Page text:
• Sex;
  • cutaneous;
  • head;
  • neck;
  • melanoma;
  • survival analysis;
  • disease-specific survival


To determine if sex independently affects disease-specific survival (DSS) in patients with cutaneous head and neck melanoma.

Study Design

Retrospective analysis of a large population database.


Our study included patients in the Surveillance, Epidemiology, and End Results database with cutaneous head and neck melanoma diagnosed from 2004 to 2009. Any cases with a history of previous malignancy or with multiple primaries were excluded. We obtained data on stage, race, age at diagnosis, radiological treatment status, and surgical treatment status. Our analysis consisted of a Kaplan-Meier analysis of DSS by sex [correction made here after initial online publication] that was supported by a multivariate Cox regression of all significant variables studied.


There were 13,507 patients identified with cutaneous head and neck melanoma who were diagnosed between 2004 and 2009. We observed that female patients had a better prognosis than their male counterparts, with 5-year DSS of 90.40% (95% confidence interval [CI], 89.03%-91.72%) and 87.10% (95% CI, 86.12%-88.08%), respectively. Multivariable analysis demonstrated a statistically significant decrease in disease-specific hazard ratio due to female sex independent of stage, treatment, age, or race.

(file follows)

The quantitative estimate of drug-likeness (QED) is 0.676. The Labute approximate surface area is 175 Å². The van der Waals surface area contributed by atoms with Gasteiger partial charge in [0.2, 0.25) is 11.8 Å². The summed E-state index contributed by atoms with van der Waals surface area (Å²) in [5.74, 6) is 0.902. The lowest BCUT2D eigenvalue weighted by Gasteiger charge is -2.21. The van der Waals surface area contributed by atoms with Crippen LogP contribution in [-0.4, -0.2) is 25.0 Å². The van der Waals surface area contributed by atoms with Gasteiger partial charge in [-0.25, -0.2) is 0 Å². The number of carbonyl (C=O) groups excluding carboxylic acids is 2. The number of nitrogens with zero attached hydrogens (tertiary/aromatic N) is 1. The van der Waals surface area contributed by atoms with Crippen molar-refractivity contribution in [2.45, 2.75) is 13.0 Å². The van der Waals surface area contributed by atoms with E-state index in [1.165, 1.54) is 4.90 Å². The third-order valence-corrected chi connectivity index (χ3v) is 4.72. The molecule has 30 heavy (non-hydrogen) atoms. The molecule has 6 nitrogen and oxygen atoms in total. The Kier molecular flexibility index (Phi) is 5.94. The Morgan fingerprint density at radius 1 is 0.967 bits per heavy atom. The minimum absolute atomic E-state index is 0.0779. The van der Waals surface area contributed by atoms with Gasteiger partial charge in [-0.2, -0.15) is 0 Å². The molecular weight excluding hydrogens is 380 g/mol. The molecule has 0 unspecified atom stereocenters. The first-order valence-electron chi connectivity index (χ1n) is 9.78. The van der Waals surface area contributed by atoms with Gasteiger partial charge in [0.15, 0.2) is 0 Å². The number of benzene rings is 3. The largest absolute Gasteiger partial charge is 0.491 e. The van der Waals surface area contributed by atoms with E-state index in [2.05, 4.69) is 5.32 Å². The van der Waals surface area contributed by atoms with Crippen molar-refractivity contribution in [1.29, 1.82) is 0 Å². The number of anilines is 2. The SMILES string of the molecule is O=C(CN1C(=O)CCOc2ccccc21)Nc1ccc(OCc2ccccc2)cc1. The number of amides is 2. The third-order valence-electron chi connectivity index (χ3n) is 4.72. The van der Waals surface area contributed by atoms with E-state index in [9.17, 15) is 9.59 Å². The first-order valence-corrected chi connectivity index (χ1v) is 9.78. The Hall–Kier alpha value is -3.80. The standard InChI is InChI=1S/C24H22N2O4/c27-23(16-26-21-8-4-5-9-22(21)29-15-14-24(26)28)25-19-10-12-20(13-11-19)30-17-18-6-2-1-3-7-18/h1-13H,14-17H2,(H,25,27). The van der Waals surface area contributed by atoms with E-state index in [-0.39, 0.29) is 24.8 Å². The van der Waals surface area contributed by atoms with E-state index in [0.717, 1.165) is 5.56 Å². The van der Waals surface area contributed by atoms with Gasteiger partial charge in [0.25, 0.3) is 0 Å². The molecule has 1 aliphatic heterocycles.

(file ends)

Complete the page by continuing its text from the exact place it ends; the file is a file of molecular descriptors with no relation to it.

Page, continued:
Our study concludes that female sex is an independent prognostic factor for cutaneous head and neck melanoma. We demonstrated better 5-year DSS in female compared to male patients. Better prognosis could be due to multiple factors including differing hair, levels of sun exposure, and advanced male age.

Level of Evidence

2b Laryngoscope, 124:1363–1367, 2014